What Gets a Step-Up

Published on: 17:41PM Jan 26, 2016

I continue to get questions regarding how much of a step-up in cost basis farmland gets when someone passes away.  Again, as with most tax questions, it depends.  The key factor for determining the step-up is who owns the land.  Is it owned by the person who passed away or is it owned by an entity that is then owned by the person who passes away.  Let's go through a few examples.

Farmer Brown owns 500 acres of good farmland worth $5 million.  He passes away in 2016 and leaves it to his wife.  His wife's cost basis in this farmland will now be $5 million.

Farmer Brown and his wife own jointly 500 acres of ground worth $5 million.  They paid $500,000 for it 40 years ago.  Farmer Brown passes away in 2016.  His 1/2 is worth $2.5 million.  This plus his wife's basis of $250,000 (1/2 of $500,000) or $2,750,000 is now her new cost basis. 

Farmer Brown and his wife had put the land into a C corporation many years ago.  When he passes away his half of the stock in the C corporation is stepped-up to fair market value which is likely less than $2.5 million.  It is discounted for lack of marketability and minority interest.  None of the farmland value inside of the corporation gets a step-up.  If the corporation sells the farmland for $5 million, it will then owe federal and state tax on a full $4.5 million gain.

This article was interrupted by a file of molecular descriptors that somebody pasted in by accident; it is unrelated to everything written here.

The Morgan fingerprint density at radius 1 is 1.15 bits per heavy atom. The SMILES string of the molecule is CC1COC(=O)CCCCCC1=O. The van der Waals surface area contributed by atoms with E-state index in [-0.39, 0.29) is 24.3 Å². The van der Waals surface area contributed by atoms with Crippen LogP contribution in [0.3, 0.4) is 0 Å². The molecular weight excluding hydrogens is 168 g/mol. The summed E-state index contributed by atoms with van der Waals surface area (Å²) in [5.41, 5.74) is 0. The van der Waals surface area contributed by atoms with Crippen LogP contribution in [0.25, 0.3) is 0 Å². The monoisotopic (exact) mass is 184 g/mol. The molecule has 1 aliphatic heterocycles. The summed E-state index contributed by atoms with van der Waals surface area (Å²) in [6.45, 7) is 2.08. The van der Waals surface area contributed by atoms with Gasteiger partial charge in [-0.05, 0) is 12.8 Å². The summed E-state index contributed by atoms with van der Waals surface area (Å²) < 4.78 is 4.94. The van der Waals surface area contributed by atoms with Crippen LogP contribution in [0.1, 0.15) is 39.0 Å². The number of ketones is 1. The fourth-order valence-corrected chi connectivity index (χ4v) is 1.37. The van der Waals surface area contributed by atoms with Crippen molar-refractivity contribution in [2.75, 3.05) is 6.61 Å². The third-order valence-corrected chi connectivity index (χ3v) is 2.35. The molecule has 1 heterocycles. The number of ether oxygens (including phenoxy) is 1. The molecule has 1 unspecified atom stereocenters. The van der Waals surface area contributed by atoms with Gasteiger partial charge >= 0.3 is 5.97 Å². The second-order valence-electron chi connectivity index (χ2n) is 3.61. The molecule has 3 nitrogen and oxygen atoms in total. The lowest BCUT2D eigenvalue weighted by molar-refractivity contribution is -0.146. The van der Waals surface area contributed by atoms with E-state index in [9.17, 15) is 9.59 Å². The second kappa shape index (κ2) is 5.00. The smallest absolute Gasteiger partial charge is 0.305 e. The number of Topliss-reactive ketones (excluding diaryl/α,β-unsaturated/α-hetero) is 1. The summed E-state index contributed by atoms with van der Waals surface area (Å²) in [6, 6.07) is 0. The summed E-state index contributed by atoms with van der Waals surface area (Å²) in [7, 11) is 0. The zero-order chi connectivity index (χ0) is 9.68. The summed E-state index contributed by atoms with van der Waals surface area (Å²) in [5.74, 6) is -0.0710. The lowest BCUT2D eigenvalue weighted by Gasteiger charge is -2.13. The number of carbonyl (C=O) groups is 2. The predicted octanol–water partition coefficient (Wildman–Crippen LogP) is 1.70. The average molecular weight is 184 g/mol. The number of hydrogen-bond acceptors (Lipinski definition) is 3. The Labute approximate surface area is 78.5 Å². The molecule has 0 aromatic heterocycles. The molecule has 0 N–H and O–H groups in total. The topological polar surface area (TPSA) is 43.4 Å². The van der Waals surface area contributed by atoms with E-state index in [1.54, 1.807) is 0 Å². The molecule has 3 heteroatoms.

Same facts, but the corporation is an S corporation.  The result is the same.  No step-up in basis for the farmland.  Full gain when the land is sold.  However, if that is only asset inside the S corporation, then the corporation can be liquidated and likely there will be a loss on liquidation to offset the gain on the sale of the farmland.  This is true, if and only if, capital assets such as farmland are inside the corporation.

Now Farmer Brown and his spouse put the ground into a LLC.  When he passes away, the LLC can make an election to step-up the basis of the farmland to reflect the fair market value of $2.5 million (may be some slippage for discounts due to lack of marketability and minority discount).

As you can see, a C corporation is worst for ownership of farmland when you pass away if your heirs plan to sell it.  Next worst is an S corporation.  An LLC is good, however, you may have to discount it a bit for lack of marketability and minority discounts.  The best is to own the property outright (assuming you owe no estate taxes).

If you live in a community property state, then usually both halves of the asset get a step up.  The spouse who passes has a step-up for their half and the surviving spouse also gets to step up their half.  It is a good thing to live in a community property state when you pass away (at least your spouse will thank you).